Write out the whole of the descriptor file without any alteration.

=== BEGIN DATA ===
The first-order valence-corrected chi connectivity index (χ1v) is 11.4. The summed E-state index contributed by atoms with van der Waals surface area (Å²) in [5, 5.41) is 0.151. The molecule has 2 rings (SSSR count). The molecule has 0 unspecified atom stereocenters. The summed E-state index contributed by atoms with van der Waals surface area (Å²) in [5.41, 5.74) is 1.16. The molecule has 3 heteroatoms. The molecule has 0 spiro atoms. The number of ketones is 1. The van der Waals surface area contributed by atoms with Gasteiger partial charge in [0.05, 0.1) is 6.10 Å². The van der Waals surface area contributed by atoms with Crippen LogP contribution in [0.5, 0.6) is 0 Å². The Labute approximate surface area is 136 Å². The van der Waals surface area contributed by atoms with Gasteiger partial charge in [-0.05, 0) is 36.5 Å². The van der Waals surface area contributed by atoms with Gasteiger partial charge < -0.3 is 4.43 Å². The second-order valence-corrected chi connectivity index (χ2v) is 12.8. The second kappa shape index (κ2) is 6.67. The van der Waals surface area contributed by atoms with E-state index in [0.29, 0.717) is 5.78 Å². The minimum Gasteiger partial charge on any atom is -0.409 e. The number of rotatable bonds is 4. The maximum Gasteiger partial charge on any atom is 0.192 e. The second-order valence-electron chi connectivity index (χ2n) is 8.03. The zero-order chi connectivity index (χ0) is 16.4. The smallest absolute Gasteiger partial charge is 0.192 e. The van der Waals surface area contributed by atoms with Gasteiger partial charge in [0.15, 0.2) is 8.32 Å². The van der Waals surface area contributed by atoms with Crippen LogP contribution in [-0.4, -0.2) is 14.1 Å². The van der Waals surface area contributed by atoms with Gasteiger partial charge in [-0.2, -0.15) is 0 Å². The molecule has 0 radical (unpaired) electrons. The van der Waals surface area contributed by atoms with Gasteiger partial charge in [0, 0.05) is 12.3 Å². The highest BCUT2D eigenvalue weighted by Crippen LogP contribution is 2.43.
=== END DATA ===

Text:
The first-order valence-corrected chi connectivity index (χ1v) is 11.4. The summed E-state index contributed by atoms with van der Waals surface area (Å²) in [5, 5.41) is 0.151. The molecule has 2 rings (SSSR count). The molecule has 0 unspecified atom stereocenters. The summed E-state index contributed by atoms with van der Waals surface area (Å²) in [5.41, 5.74) is 1.16. The molecule has 3 heteroatoms. The molecule has 0 spiro atoms. The number of ketones is 1. The van der Waals surface area contributed by atoms with Gasteiger partial charge in [0.05, 0.1) is 6.10 Å². The van der Waals surface area contributed by atoms with Crippen LogP contribution in [0.5, 0.6) is 0 Å². The Labute approximate surface area is 136 Å². The van der Waals surface area contributed by atoms with Gasteiger partial charge in [-0.05, 0) is 36.5 Å². The van der Waals surface area contributed by atoms with Gasteiger partial charge < -0.3 is 4.43 Å². The second-order valence-corrected chi connectivity index (χ2v) is 12.8. The second kappa shape index (κ2) is 6.67. The van der Waals surface area contributed by atoms with E-state index in [0.29, 0.717) is 5.78 Å². The minimum Gasteiger partial charge on any atom is -0.409 e. The number of rotatable bonds is 4. The maximum Gasteiger partial charge on any atom is 0.192 e. The second-order valence-electron chi connectivity index (χ2n) is 8.03. The zero-order chi connectivity index (χ0) is 16.4. The smallest absolute Gasteiger partial charge is 0.192 e. The van der Waals surface area contributed by atoms with Gasteiger partial charge in [0.15, 0.2) is 8.32 Å². The van der Waals surface area contributed by atoms with Crippen LogP contribution in [-0.4, -0.2) is 14.1 Å². The van der Waals surface area contributed by atoms with Gasteiger partial charge in [-0.2, -0.15) is 0 Å². The molecule has 0 radical (unpaired) electrons. The van der Waals surface area contributed by atoms with Gasteiger partial charge in [0, 0.05) is 12.3 Å². The highest BCUT2D eigenvalue weighted by Crippen LogP contribution is 2.43.